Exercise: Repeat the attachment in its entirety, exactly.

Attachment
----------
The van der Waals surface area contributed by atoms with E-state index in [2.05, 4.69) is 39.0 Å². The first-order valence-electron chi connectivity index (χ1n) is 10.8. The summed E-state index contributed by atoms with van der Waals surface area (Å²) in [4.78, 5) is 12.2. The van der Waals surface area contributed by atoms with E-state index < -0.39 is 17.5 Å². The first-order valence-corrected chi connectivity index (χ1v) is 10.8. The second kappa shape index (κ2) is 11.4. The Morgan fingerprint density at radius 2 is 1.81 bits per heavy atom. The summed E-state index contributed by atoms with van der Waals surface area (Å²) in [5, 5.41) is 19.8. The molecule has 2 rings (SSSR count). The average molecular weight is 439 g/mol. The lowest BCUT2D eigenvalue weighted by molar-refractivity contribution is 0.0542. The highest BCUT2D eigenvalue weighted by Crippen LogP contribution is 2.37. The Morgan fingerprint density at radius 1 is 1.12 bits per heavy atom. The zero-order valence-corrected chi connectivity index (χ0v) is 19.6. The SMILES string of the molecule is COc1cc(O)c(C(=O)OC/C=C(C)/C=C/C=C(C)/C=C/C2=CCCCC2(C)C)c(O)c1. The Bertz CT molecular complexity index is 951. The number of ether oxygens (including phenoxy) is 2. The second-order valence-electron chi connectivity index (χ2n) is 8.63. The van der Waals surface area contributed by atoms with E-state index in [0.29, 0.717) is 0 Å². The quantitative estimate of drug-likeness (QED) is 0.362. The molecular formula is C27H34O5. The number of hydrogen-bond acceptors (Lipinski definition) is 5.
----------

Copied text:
The van der Waals surface area contributed by atoms with E-state index in [2.05, 4.69) is 39.0 Å². The first-order valence-electron chi connectivity index (χ1n) is 10.8. The summed E-state index contributed by atoms with van der Waals surface area (Å²) in [4.78, 5) is 12.2. The van der Waals surface area contributed by atoms with E-state index < -0.39 is 17.5 Å². The first-order valence-corrected chi connectivity index (χ1v) is 10.8. The second kappa shape index (κ2) is 11.4. The Morgan fingerprint density at radius 2 is 1.81 bits per heavy atom. The summed E-state index contributed by atoms with van der Waals surface area (Å²) in [5, 5.41) is 19.8. The molecule has 2 rings (SSSR count). The average molecular weight is 439 g/mol. The lowest BCUT2D eigenvalue weighted by molar-refractivity contribution is 0.0542. The highest BCUT2D eigenvalue weighted by Crippen LogP contribution is 2.37. The Morgan fingerprint density at radius 1 is 1.12 bits per heavy atom. The zero-order valence-corrected chi connectivity index (χ0v) is 19.6. The SMILES string of the molecule is COc1cc(O)c(C(=O)OC/C=C(C)/C=C/C=C(C)/C=C/C2=CCCCC2(C)C)c(O)c1. The Bertz CT molecular complexity index is 951. The number of ether oxygens (including phenoxy) is 2. The second-order valence-electron chi connectivity index (χ2n) is 8.63. The van der Waals surface area contributed by atoms with E-state index in [0.29, 0.717) is 0 Å². The quantitative estimate of drug-likeness (QED) is 0.362. The molecular formula is C27H34O5. The number of hydrogen-bond acceptors (Lipinski definition) is 5.